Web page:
Questionable Nuclear Plant Practices

6:47 pm Business Stories


Page: 1A
By DAWN SHURMAITIS; Times Leader Staff Writer

SALEM TWP. — It’s September 1995 and a tanker truck possibly contaminated
with low doses of radiation leaves the Susquehanna Steam Electric Station,
bound for New Jersey.

Once there, the truck is sold. The new owner cleans it out at a car wash in
Lancaster. From there, the truck travels to Canada. In February — five months after the truck left the nuclear power plant –the new owner finds a radioactive material label on the truck.


Wednesday, after reviewing the incident, the Nuclear Regulatory Commission
cited the owners of the nuclear power plant for disposing of radioactive
sludge as non-radioactive waste.

In other words, according to NRC spokeswoman Diane Screnci, potentially
radioactive material ended up down a car wash drain. Since the truck was
cleaned, there is no way to know if the river water and sludge residue
inside was contaminated. The power plant uses river water in the cooling
process. The sludge is a by-product. The truck was used to dispose of both.
But, she said, any dose would have been low and presented no danger to the
general public or the truck driver.

The plant is co-owned by the Allentown-based Pennsylvania Power & Light
Co., which owns 2,500 acres in Salem Township, 18 miles from Wilkes-Barre.

The NRC also cited PP&L with another violation for failing to post a sign
with the words “Danger” or “Caution” in a high radiation area at the plant.

In its report, the NRC lauded PP&L for taking quick action and for
generally operating safely. But, the report said, “The violations are of
concern because there were multiple examples of the weaknesses identified
by these violations.”

The violations were the lowest of four levels and do not carry fines, said
Screnci, who said public safety was not jeopardized.

PP&L spokesman Joe Scopelliti said the company does not plan to protest the

“We don’t believe we’re perfect,” Scopelliti said. “We have made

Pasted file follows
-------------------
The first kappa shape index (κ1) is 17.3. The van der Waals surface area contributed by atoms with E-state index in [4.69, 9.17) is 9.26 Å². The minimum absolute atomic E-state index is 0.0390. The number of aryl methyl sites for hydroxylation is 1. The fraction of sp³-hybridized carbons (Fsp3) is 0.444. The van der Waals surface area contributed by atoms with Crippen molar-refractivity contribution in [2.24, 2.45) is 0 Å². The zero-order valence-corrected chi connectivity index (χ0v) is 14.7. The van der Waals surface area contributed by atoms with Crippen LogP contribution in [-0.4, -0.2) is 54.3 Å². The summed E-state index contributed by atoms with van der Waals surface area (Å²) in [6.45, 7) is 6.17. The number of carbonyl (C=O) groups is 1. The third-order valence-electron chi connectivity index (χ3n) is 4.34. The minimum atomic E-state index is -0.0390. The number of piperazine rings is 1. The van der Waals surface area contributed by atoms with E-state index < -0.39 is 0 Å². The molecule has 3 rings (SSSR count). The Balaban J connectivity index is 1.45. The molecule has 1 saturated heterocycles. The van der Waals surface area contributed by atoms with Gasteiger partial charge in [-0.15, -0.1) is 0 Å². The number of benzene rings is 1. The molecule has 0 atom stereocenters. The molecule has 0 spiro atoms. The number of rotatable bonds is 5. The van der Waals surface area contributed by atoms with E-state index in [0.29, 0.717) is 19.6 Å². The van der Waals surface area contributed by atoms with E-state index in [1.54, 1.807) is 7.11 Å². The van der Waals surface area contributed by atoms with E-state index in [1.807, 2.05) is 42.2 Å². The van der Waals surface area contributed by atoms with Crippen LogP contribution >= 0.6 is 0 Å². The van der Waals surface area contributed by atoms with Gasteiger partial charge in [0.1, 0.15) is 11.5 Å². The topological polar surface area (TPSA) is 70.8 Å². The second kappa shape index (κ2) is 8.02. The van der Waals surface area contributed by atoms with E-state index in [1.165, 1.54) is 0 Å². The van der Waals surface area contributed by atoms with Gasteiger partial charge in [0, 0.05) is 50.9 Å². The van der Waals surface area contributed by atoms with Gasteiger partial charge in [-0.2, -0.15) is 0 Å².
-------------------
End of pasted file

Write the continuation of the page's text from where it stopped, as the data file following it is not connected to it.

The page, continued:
corrections where they need to be made. We believe we have a very good
health physics (radiation control) program, but there’s always room for

In its 39-page inspection report, issued May 23, the NRC also noted it took
a “very critical look” at contamination control practices at the plant.

Allowing 58 contaminated tools to leave the controlled area, and in some
cases the plant itself, was initially considered a violation but since PP&L
initiated corrective actions, the NRC treated it as a “non-cited

The highest level of contamination was found on a wrench, which registered
2,000 counts per minute, more than 20 times above the acceptable level of
100 counts per minute. The levels of the other items were just above the
acceptable level.

The NRC also noted:

System and practices for control of releases from the Radiation Controlled
Area of the plant were not “globally understood, effectively communicated
or consistently implemented.”

The radiological tool control program and implementation had deficiencies
which resulted in the release of radioactive material from the RCA.

Inadequate training, supervision and work environment contributed to
performance errors resulting in the release of radioactive material from
the RCA.

Because PP&L conducted a “very critical” self evaluation and acted to
improve its radiological control, the NRC did not issue additional
violations, Screnci said.

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